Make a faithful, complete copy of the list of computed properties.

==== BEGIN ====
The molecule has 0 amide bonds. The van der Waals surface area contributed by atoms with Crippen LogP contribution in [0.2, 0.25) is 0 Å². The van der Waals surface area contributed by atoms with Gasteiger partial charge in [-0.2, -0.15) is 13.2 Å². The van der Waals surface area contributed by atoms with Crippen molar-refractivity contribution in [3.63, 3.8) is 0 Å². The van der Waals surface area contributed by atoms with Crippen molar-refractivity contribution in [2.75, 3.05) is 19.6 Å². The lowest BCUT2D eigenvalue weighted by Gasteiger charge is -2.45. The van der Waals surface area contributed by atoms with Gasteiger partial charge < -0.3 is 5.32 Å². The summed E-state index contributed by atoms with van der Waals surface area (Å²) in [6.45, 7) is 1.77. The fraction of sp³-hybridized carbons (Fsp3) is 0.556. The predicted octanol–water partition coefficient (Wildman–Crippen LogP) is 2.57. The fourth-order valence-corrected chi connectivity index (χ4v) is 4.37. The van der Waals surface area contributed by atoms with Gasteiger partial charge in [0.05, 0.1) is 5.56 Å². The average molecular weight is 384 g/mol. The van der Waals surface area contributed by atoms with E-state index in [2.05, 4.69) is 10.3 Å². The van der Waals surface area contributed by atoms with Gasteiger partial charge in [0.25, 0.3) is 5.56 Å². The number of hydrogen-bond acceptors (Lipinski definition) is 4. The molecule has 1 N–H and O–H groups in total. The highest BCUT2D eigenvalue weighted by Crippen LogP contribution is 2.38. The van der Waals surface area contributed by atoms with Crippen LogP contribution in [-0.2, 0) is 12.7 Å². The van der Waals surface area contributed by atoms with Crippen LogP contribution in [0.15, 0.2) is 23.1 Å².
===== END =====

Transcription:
The molecule has 0 amide bonds. The van der Waals surface area contributed by atoms with Crippen LogP contribution in [0.2, 0.25) is 0 Å². The van der Waals surface area contributed by atoms with Gasteiger partial charge in [-0.2, -0.15) is 13.2 Å². The van der Waals surface area contributed by atoms with Crippen molar-refractivity contribution in [3.63, 3.8) is 0 Å². The van der Waals surface area contributed by atoms with Crippen molar-refractivity contribution in [2.75, 3.05) is 19.6 Å². The lowest BCUT2D eigenvalue weighted by Gasteiger charge is -2.45. The van der Waals surface area contributed by atoms with Gasteiger partial charge < -0.3 is 5.32 Å². The summed E-state index contributed by atoms with van der Waals surface area (Å²) in [6.45, 7) is 1.77. The fraction of sp³-hybridized carbons (Fsp3) is 0.556. The predicted octanol–water partition coefficient (Wildman–Crippen LogP) is 2.57. The fourth-order valence-corrected chi connectivity index (χ4v) is 4.37. The van der Waals surface area contributed by atoms with Gasteiger partial charge in [0.05, 0.1) is 5.56 Å². The average molecular weight is 384 g/mol. The van der Waals surface area contributed by atoms with E-state index in [2.05, 4.69) is 10.3 Å². The van der Waals surface area contributed by atoms with Gasteiger partial charge in [0.25, 0.3) is 5.56 Å². The number of hydrogen-bond acceptors (Lipinski definition) is 4. The molecule has 1 N–H and O–H groups in total. The highest BCUT2D eigenvalue weighted by Crippen LogP contribution is 2.38. The van der Waals surface area contributed by atoms with Crippen LogP contribution in [-0.2, 0) is 12.7 Å². The van der Waals surface area contributed by atoms with Crippen LogP contribution in [0.15, 0.2) is 23.1 Å².